Every third Saturday of the month I intend to re-post something I wrote for one of my assorted old blogs or tumblogs. This time I look at “Book-Eaters and Titanomachy” from The Thinking Grounds, which concerns some metaphors for reading and learning I was exploring at that time.
Book-Eaters and Titanomachy
TW: a brief discussion of cannibalism
Back in November, I posted the following to Facebook:
Does anyone else find themselves, at times, thinking, “I ate that book,” rather than, “I read that book”?
Eating a book, for me, is different from reading it. If you read a book, you look at the words, understand them, and recognize the whole book as an object. If you eat a book, you do all of that, but then you also internalize it, assembling its ideas and perspectives into yourself. Moreover, you bring those perspectives into yourself as one perspective among many, and you do not take it as is; you fix it, alter it, improve it, nuance it, cut out the stuff that doesn’t work, fit it into your framework. It may challenge you, but after you’ve responded to its challenge, you then challenge it. You internalize it, but you also tame it. If you merely internalize it, and you let it take you over, you did not eat the book, but rather the book ate you.
(Today, I was thinking of a book, and then imagined telling someone, “I ate that book,” and it was weird but also made sense to me.)
What I doubt any of my Friends knew was that I had in mind the Majesty 2 computer game. The goblin shamans, in what is probably a pretty problematic joke, are said to have a “from stomach to heart” philosophy: they learn about potions and medicine and so forth by eating everything they find or concoct. If it cures them, they know. If it makes them sick, they know. They learn by eating. This struck me as a limited philosophy; I feel like shamans would be interested in a lot more than just medicine. So I started to imagine that “from stomach to heart” had metaphorical applications elsewhere: all learning was imagined as eating. Certainly we use traces of this metaphor ourselves, allowing thoughts to “digest” and maintaining a “balanced diet” of books or news sources. Thus, one day, my brain produced the quirk of thinking, “I ate that book.”
(The other influence was endocannibalism, the practice of eating your in-laws when they die so they stay a part of the tribe. Cannibalism holds no appeal for me in itself, but when I learned about endocannibalism I could immediately understand why some cultures practice it.)
Eating ideas is an agonistic vision, though, isn’t it? Either I eat or I am eaten: if I do not conquer it, it conquers me. And lately I’ve noticed that there is this dynamic in my learning process. If I find a work important or influential, I am at first taken away with it and I see everything in its terms. And then, in a little while, I decide it is time to outgrow it; either this happens when I start to see its cracks, or I decide it needs to happen and I look for the cracks. Sometimes I think of it as wrestling with angels, but the metaphors I use more often are destroying idols and titanomachy.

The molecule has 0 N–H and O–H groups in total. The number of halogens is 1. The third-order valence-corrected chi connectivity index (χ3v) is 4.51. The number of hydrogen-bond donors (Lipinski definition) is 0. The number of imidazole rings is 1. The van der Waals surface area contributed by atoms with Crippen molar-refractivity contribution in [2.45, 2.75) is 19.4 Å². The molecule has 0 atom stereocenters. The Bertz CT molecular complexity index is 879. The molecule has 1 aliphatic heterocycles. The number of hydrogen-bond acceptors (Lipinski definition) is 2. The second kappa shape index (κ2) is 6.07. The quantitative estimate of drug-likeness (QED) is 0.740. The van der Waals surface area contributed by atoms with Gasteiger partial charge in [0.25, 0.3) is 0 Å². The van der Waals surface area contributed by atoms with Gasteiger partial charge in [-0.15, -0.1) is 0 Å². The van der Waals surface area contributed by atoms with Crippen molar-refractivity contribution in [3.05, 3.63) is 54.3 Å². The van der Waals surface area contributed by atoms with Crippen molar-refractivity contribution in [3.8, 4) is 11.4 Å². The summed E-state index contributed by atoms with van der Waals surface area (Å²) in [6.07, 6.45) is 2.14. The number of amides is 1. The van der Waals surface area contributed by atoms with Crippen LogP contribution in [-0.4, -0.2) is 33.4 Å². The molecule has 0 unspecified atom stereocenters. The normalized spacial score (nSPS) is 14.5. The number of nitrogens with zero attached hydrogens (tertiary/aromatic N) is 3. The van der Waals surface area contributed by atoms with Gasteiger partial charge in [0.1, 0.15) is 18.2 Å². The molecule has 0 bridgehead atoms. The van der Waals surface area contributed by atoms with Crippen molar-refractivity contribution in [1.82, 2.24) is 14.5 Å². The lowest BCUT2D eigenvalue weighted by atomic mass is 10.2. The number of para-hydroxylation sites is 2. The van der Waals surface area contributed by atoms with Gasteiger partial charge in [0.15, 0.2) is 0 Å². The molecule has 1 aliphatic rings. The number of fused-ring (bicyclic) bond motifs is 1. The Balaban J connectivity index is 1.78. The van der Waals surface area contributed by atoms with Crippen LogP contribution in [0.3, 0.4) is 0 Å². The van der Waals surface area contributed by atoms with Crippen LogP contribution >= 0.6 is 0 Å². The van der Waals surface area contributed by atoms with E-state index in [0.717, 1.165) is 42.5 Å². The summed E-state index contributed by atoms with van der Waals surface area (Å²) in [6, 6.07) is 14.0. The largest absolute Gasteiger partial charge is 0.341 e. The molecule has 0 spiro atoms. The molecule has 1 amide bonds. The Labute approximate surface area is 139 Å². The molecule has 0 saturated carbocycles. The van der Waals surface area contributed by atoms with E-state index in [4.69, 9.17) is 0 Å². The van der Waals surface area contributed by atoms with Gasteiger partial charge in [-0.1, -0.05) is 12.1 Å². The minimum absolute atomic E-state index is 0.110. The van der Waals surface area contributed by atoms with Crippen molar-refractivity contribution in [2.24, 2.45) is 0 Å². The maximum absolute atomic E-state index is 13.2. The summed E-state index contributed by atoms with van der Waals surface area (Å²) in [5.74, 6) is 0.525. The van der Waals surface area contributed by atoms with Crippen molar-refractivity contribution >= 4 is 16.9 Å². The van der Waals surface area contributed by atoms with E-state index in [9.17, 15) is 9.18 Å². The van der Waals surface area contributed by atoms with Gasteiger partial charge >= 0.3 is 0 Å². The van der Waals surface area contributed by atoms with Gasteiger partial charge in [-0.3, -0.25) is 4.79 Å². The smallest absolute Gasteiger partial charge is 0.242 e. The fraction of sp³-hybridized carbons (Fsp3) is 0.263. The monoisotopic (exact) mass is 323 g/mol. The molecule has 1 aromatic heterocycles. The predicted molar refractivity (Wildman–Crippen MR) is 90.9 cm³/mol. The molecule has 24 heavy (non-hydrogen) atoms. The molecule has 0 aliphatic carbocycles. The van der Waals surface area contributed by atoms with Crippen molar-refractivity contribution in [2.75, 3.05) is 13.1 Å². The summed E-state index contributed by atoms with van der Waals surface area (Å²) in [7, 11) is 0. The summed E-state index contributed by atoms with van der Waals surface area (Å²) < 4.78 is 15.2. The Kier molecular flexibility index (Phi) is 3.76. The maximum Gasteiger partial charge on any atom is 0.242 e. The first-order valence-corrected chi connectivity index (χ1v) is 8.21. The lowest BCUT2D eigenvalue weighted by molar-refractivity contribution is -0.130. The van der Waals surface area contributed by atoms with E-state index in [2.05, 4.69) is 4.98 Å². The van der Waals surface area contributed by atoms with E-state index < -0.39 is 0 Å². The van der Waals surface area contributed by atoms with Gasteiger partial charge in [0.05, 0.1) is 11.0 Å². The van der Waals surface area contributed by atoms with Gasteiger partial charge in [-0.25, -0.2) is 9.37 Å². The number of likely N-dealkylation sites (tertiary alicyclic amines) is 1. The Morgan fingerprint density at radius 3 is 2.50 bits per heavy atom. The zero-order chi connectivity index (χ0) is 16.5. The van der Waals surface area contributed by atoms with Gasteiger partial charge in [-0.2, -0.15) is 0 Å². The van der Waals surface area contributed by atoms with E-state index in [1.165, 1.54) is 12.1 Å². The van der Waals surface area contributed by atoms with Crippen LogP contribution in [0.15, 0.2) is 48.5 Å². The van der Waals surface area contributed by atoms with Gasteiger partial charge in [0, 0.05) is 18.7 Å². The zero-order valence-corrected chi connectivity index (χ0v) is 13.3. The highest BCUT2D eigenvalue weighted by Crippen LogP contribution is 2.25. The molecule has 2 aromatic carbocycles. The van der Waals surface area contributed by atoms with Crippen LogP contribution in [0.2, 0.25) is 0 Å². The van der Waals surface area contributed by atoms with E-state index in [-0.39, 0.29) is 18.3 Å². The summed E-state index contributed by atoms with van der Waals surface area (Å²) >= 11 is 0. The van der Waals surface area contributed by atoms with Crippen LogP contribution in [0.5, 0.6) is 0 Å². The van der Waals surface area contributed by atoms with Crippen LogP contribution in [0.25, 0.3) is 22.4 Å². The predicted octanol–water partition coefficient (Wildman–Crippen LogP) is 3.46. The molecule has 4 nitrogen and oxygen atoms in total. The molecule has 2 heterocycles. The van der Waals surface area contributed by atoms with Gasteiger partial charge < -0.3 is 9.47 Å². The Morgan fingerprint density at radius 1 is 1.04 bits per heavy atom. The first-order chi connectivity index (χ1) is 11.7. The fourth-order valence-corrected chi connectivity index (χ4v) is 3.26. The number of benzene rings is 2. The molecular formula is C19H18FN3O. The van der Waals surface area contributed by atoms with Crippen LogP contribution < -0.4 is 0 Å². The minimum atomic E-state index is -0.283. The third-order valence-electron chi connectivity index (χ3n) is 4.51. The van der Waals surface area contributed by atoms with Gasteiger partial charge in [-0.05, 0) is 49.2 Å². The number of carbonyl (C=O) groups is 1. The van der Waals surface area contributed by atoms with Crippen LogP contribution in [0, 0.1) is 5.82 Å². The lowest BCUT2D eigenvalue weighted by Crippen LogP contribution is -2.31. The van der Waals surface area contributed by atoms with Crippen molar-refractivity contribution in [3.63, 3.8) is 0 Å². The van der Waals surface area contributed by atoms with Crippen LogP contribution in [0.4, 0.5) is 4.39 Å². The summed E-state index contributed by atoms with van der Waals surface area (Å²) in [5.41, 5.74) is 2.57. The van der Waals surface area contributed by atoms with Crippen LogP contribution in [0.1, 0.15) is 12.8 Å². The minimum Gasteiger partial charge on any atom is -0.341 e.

Titanomachy refers to the war, in Greek mythology, which the Olympian gods waged against the Titans. The Titans were like the gods-before-the-gods, brutal and terrible figures; their king, Cronus, was not only the god of time but also the father of Zeus, Poseidon, and Hades. So in the Titanomachy, the Olympians fought and killed their parents. But Cronus, too, overthrew the god who came before him, his own father Uranus, a god personifying the sky. These sorts of battles recur in mythology across the world, where a pantheon declares war on a dangerous and more ancient force.
Besides being one of Freud’s more obvious sources, the titanomachy reminds me of Tillich’s idea of the Protestant Principle, which I’ve discussed before. We have a certain conception about God, but this idea must be false in some respects since humans are finite, flawed, and contingent creatures trying to reason about the infinite, perfect, and absolute. Thus any honest attempt to approach God must include a willingness to tear down those ideas about God to replace them with new ones. Most people are not called to do this, but in theory you might need to build a conception of God (an idol, I would call it), and then promptly smash it; build a new one, and promptly smash it; on and on until you die. I do not know if titanomachy is a crude metaphor for this process, but certainly we could use it as one: primordial gods replaced by ancient gods replaced by classical gods replaced by new gods. If you think of idols as standing in for ideas about anything rather than just ideas about God, you’ve got a sense of how I’m imagining things.
I have no thesis here: this post is intended to record the clumsy metaphors I’ve been using for learning. Sometimes I have enthusiasms; I incorporate a worldview; it threatens to overwhelm me; I wrestle against it; I break it; I incorporate its pieces into my pantheon. This is also a crude metaphor, though, since I do not feel any hostility or resentment in this process. I still have much fondness for the poor idols I damage. Of course not all engagement is like this; other times I resist from the outset and am only slowly won over, from within. Other times an idea just does not take at all.